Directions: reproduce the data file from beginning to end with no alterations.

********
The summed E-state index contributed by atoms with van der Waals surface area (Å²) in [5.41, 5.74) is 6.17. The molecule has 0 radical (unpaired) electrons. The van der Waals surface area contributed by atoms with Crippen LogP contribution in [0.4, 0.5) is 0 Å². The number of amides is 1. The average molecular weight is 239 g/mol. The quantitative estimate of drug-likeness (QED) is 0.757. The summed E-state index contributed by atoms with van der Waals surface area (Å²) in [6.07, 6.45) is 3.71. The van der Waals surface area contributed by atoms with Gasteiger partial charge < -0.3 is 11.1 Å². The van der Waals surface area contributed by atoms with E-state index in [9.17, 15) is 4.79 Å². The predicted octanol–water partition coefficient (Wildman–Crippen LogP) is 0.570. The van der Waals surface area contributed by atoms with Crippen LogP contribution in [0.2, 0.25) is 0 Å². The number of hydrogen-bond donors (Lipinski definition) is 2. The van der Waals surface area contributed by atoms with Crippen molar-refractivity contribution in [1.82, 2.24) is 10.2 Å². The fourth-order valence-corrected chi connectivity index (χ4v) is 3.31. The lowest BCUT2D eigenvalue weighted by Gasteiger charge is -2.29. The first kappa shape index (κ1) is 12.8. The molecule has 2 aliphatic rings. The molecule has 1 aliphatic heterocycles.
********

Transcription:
The summed E-state index contributed by atoms with van der Waals surface area (Å²) in [5.41, 5.74) is 6.17. The molecule has 0 radical (unpaired) electrons. The van der Waals surface area contributed by atoms with Crippen LogP contribution in [0.4, 0.5) is 0 Å². The number of amides is 1. The average molecular weight is 239 g/mol. The quantitative estimate of drug-likeness (QED) is 0.757. The summed E-state index contributed by atoms with van der Waals surface area (Å²) in [6.07, 6.45) is 3.71. The van der Waals surface area contributed by atoms with Gasteiger partial charge < -0.3 is 11.1 Å². The van der Waals surface area contributed by atoms with E-state index in [9.17, 15) is 4.79 Å². The predicted octanol–water partition coefficient (Wildman–Crippen LogP) is 0.570. The van der Waals surface area contributed by atoms with Crippen LogP contribution in [0.2, 0.25) is 0 Å². The number of hydrogen-bond donors (Lipinski definition) is 2. The van der Waals surface area contributed by atoms with Crippen molar-refractivity contribution in [1.82, 2.24) is 10.2 Å². The fourth-order valence-corrected chi connectivity index (χ4v) is 3.31. The lowest BCUT2D eigenvalue weighted by Gasteiger charge is -2.29. The first kappa shape index (κ1) is 12.8. The molecule has 2 aliphatic rings. The molecule has 1 aliphatic heterocycles.